people who may be able to obtain jobs in those places if they have the ability to use public transit, which is really what we’re working on. Is to not look at projects anymore as single mode, right? Where we can build projects that have the ability to address many modes, whether it’s complete streets or transit, then we really need, as DOTs, to overlay that onto our capital programs.
It is somewhat of a new school of thought in some regards, at least here in New Jersey. But it’s something we’ve been working on for the last couple of years, to make sure that we build a state that is really for our future generations. As Stephen said, not for the 20th century, but for the 21st century, and beyond.
MONJE: If I could just say one—
CREBO-REDIKER: Sure, go ahead.
MONJE: The Inflation Reduction Act did give us three billion (dollars) on top of—on top of the one billion (dollars) that was in the bill for this. It’s a very similar program. And we just need to get the money out.
CREBO-REDIKER: So this is all, like, music to my ears that this is all—that this is heading in the right direction. But it’s also letting me—it’s also reminding me that the next time, undersecretary, that we have you on, we’re going to have somebody from, like, New Mexico, or from—you know, not just the northeast corridor represented here. So we can—but I think this is helpful, because there are a lot of lessons learned coming from New Jersey, in particular, right now that could be helpful for other states and municipalities.
Other—next hand—oh, sorry, go ahead, please.
GUTIERREZ-SCACCETTI: I was just going to say, Heidi, remember, as much as New Jersey is on the northeast corridor, there is a portion of New Jersey south of Exit 9 on the turnpike that is extraordinarily rural, with tribal nations and many rural communities. And so while that part never gets highlighted at this part in New Jersey, right, because we look at that tremendous population, you know, west the Hudson, and what we—the commerce that’s there, we are working as closely with those folks as we are with others. We made a commitment that when we received this money we would spread it equally throughout the state, so that all boats rise at high tide.
We’ve got to make sure that we’re looking at those communities and, you know, the governor’s decision to put a Wind Port in Salem County is hugely beneficial to them and the infrastructure that comes with that. So I welcome New Mexico, because I’ve been there and they’re doing great work in New Mexico. But certainly understand that, you know, it’s hard when you’ve got, you know, border states that just take—(laughs)—that take up so attention. But know that in New Jersey we do address that as well.
MONJE: I don’t want to pile on, because I know you want to move, but just—well, New Jersey has taught a lot—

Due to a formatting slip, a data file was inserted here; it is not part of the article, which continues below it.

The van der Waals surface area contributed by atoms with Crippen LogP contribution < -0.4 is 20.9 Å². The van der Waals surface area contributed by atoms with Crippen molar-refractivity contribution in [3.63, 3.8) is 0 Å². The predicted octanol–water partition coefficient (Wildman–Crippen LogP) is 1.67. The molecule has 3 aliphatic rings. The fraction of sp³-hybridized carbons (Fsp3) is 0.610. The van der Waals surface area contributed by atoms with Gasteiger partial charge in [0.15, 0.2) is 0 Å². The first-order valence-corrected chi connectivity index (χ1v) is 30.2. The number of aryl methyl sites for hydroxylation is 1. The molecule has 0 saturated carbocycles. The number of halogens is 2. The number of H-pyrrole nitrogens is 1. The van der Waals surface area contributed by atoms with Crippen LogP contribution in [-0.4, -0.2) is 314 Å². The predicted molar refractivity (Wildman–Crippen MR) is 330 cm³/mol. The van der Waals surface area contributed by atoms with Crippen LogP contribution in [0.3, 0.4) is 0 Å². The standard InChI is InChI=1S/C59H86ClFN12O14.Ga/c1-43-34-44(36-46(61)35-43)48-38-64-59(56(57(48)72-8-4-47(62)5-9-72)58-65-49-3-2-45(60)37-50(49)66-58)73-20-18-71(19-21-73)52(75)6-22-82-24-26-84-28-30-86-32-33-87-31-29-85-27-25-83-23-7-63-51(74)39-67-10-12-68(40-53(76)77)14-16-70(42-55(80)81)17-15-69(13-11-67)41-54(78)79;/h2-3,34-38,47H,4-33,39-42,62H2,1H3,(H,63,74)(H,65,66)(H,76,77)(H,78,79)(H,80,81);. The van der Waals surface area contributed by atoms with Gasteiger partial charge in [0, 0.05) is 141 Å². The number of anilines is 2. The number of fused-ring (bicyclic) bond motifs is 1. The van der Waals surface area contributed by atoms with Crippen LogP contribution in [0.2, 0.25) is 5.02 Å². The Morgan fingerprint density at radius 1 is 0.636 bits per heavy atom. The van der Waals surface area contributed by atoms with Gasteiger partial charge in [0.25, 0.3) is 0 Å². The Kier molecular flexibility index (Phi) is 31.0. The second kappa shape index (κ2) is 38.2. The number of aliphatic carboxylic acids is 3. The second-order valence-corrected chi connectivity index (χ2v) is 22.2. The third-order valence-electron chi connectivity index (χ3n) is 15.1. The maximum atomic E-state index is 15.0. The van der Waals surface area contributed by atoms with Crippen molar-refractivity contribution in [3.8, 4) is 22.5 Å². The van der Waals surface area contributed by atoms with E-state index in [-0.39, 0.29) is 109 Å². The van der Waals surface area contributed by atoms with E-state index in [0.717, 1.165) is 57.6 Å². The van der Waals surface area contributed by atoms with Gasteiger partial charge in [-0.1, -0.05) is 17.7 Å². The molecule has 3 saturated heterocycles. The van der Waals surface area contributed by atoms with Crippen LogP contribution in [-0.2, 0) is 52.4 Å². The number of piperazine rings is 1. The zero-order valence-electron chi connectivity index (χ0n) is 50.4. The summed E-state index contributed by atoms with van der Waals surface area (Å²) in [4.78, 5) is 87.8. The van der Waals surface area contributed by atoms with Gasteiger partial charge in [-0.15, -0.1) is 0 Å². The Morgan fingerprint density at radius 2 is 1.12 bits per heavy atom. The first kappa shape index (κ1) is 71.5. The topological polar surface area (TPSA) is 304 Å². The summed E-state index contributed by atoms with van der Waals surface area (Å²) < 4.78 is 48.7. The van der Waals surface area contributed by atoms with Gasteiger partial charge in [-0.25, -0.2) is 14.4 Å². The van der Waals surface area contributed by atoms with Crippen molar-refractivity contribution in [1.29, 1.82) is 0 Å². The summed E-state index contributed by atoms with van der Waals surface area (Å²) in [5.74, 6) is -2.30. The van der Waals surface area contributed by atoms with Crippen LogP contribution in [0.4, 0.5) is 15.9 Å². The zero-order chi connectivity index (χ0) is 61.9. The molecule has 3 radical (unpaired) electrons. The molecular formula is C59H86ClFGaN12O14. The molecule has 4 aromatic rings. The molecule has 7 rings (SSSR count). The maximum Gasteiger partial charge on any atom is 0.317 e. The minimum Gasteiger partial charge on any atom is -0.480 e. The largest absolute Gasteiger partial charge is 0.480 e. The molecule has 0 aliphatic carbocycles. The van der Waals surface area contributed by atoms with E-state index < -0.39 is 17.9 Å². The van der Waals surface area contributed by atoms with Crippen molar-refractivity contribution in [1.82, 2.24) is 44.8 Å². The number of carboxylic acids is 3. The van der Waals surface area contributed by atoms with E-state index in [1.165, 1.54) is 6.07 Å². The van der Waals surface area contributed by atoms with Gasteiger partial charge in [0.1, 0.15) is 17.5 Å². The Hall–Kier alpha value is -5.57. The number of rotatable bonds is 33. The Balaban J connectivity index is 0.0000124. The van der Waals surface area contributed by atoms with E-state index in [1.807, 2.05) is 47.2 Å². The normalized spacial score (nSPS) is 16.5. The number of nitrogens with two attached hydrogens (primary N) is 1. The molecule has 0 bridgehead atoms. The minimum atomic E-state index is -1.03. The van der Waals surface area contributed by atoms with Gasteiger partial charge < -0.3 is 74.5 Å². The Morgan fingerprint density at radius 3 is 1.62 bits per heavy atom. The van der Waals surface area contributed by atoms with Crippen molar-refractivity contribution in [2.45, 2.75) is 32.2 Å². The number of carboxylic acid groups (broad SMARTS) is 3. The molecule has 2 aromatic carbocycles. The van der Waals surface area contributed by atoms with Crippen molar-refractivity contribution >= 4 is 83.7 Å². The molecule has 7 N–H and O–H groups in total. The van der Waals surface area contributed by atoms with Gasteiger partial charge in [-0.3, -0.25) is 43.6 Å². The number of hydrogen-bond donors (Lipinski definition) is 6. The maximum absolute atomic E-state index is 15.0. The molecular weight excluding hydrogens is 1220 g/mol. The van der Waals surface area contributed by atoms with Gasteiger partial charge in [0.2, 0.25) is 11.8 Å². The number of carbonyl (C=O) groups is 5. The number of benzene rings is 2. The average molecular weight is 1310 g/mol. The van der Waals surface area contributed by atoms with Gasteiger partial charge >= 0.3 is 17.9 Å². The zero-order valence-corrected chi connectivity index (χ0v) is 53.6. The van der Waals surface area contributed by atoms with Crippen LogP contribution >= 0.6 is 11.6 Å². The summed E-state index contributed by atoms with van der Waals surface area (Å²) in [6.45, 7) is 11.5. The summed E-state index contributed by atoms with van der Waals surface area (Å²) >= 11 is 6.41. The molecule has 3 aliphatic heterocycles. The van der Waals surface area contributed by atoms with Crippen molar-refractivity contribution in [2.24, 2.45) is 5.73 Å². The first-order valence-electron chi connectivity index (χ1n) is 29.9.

CREBO-REDIKER: Louisiana too. We’ll get more—(laughs)—
MONJE: Louisiana too. Just a—we were looking at a safety map today, and New Jersey does really well because they’ve made smart decisions. Also, because it is highly organized and people drive slower in towns. But it’s a big country. You know, when you land on a little gravel runway in Alaska where, like, you know, twenty families rely on that as the only way to get goods in and out, and definitely New Mexico is an interesting place. And the great thing about this job is you get to travel, and then you get to travel with a big check, so people are happy to see you. Which is always fun.
CREBO-REDIKER: Can we go to the next question, please?
OPERATOR: Our next question is from Stephen Blank.
Q: Hello, Steve. It’s nice to see you again. It’s been a long time.
The question here is about coherence. There are a lot of hands in the pot, the infrastructure pot. From authorization, to appropriation, to multi-levels, until finally someone spends it. We know what you want to do at the top, but it often doesn’t look like that at the bottom. Look at what happened to ISTEA, the Intermodal Surface Transportation Act of 1991, or the subsequent acts after it. What we got at the end was not what we thought we were going to get at the beginning. How do we now maintain coherence of the program, particularly in an environment when so much more is nationalized? Energy is not state. Energy is national. Climate control is—climate change is not state. How do we come up at the end with something that looks roughly like what we started at the beginning?
FLYNN: Can I make, I guess, a pitch, at least, at one piece of that. I don’t know, that’s a great challenge, Stephen, to embrace here, because it really is the elephant in the room. You know, infrastructures are systems of systems. They sprawl across jurisdictions increasingly, not just national but clearly continental, when it comes to energy as well as global, as we saw with our supply chain disruptions and so forth. One of the issues that I’ve been advocating over on how we build capacity, you know, especially in places where there are limited capabilities, as we talked about. Whether it’s rural parts of the country or, you know, more distressed parts.
I think there’s a lot—and this may sound a little self-serving as somebody coming from a university, but I’ll make the pitch for it—we have land-grant universities. We have community colleges. We have major private and public universities that can help with developing these grants, and with providing—they’re complex. They require understanding of issues like equity, and sustainability, and how we project to do climate change. And when it comes to being able to work across multiple jurisdictions, you know, higher education can do that reasonably well.
I don’t think we’ve leveraged it. And especially since we need a workforce to ultimately do this work, you know, having that engagement is also helping to inform what the curricular needs are to make sure we have the manpower. But we really have not engaged the higher ed. I mean, why don’t we have a Manhattan Project-like approach to this, where we really have reached out to the folks who are out there doing this work and thinking about it, but not actually at the table when it comes to thinking about the implementation, as much as it should be. We tend to rely on either the Beltway bandits, or the national labs.